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1

FVIX is not hard to compute. Just regress changes in VIX on excess returs of your base assets (it can be the 25 FF portfolios if those are what you are trying to explain) i.e run the following: \Delta VIX_t = X_t\beta+\epsilon


-2

Remember that VXX is built from options on the SPX. The far-out future is generally more uncertain than the near future, so insurance for the far-out future is more expensive. So far this has been true ~4/5 of the time. The remaining ~1/5 of the time something crazy is going on right now and things are expected to be calmer in the far-out future. ...


1

There does exist some volatility control indexes (e.g., see page 37 of the S & P index methodology, which can be downloaded from http://ca.spindices.com/documents/methodologies/methodology-index-math.pdf?force_download=true), and also options on them, which are usually embedded in certain structured notes (e.g., google "Risk Aligned Deposit Notes"). ...


18

Many of them are on my website at emanuelderman.com. Others I probably have anyway. Feel free to email me


7

I had read some of them; actually, it does not exist an on-line library that collected them (or, better, it existed here, but it seems the website does not work anymore). I reported here below some of them that you did not find: More Than You Ever Wanted To Know* About Volatility Swaps Model Risk The Volatility Smile And Its implied Tree Enhanced ...


0

Do you mean the "realize measure" of volatility using the intraday Transaction-and-Quote data? If that's the case, just trade data, or mid-quote would be sufficient. Looking at Level II and level III data really introduces a lot of noises (hudge cancellation rates, orders placed by HFT blindly to gain time-priority advantage). Using those data to calculate ...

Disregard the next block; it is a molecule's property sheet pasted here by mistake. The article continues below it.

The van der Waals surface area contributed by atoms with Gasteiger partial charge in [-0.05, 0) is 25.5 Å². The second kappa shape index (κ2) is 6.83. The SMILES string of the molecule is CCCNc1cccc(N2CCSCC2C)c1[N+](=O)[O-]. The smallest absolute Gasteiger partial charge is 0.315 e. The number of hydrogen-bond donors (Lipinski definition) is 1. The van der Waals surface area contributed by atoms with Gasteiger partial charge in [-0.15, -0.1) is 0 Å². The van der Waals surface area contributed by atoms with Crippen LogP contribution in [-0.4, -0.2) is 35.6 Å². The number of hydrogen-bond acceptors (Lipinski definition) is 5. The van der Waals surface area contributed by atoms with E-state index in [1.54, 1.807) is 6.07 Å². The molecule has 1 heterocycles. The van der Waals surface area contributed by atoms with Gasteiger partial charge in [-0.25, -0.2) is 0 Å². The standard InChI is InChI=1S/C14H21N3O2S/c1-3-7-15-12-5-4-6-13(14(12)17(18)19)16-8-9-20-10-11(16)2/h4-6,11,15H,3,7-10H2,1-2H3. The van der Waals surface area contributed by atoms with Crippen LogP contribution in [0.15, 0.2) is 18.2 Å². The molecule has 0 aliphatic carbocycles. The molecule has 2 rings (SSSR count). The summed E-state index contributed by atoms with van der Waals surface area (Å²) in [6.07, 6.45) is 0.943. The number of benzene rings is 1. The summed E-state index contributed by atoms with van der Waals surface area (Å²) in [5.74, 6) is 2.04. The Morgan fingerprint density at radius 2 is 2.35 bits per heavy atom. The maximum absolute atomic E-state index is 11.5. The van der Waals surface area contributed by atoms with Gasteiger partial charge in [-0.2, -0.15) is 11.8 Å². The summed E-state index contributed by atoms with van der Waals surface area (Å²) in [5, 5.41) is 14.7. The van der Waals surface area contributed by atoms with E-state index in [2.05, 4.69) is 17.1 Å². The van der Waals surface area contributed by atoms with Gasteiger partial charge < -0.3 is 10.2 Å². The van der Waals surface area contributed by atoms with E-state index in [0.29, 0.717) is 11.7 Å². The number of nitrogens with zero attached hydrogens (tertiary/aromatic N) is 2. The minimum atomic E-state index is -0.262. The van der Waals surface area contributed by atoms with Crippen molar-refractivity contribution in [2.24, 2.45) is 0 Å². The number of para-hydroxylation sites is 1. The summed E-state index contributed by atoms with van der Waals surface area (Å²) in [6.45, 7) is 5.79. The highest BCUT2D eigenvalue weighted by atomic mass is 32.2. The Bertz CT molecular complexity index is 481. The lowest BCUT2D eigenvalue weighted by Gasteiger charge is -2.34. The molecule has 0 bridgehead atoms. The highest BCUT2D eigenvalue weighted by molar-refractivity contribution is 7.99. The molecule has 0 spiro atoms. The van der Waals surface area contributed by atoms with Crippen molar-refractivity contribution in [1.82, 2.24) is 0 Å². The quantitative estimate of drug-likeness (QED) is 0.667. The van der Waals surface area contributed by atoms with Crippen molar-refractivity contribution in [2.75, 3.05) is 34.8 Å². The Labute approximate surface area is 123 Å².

1

The volatility of your asset $y_t$ is simply its time varying standard deviation, given by $\beta \exp(x_t/2)$. Once you've got the estimates for latent factor $x_t$ from converged MCMC chain, calculate the expected value for volatility at time $t$ using $$ \hat{v_t} = \mathbb{E}[\beta \exp(x_t/2)] = \frac{1}{R}\sum_{r=1}^R \beta \exp(x_t^{(r)}) $$ where $R$ ...


1

Possibly you might be able to first estimate the bid-ask spread from execution prices, using the method of Roll (1984), and then adjust the volatility for this. Essentially the bid-ask bounce adds to the underlying volatility, so knowing an estimate of the b/a and the apparent volatility, the underlying volatility could be recovered by subtraction. ...


1

A variance swap can be replicated with vanilla European options. If you take derivative with respect to variance, you need to do the same thing on both sides. That is, you need also take derivative with respect to variance on those vanilla options. However, the resulting derivative is not the vega in the usual sense, which is the derivative with respect to ...


1

My 2 Zimbabwe cents: A few years ago developing new ARCH like models became almost a fad and large numbers of them were published without a clear justification in my humble opinion. However there is an important distinction I do think. Some markets are symmetric, while others (such as Stock Indexes) show a Leverage Effect where the volatility rises when ...


1

First, for each of the 3 currencies taken separately, find out the leverage lambda_i (i=1,2,3) that would be required to produce an annual standard deviation of 12%. [In my experience the std dev of currencies is about 8 or 10%, so the three lambdas will be small, like 1.25 or 1.2]. Then find out what is the volatility that results when the three 12% vol ...


0

You won't find a systematic approach, that would require the models to be arranged in some system, whereas generally each is an adjustment of GARCH. The best you can do is to know the usage cases of as many as possible and then use your own judgement as to which model is appropriate.


1

The concept of entropy in the financial field is related to the market efficiency and predictability one; the measure approximate entropy by Pincus (1991) is considered as a market efficiency measure and it has been empirically proven it is correlated to the main market efficiency measures as shown by Eon & Kim (2008) and Risso (2008). I suggest you to ...


0

For time-frames of >21 days you can just compute the standard deviation of daily returns over that time period and then annualize it to make it comparable. For the 5 days realized volatility the best option is really to use intraday data and sum the squared intraday returns.


0

Garch models are not good to predict "many" periods ahead, but for "very short" times. If you want to predict 2 months from here, maybe you should be working with monthly data. I did a similar exercise with some indexes (symb=c("^BVSP","^MERV","^DJA","^N225")) using daily returns from="1991/01/01", look the incredible predictions.



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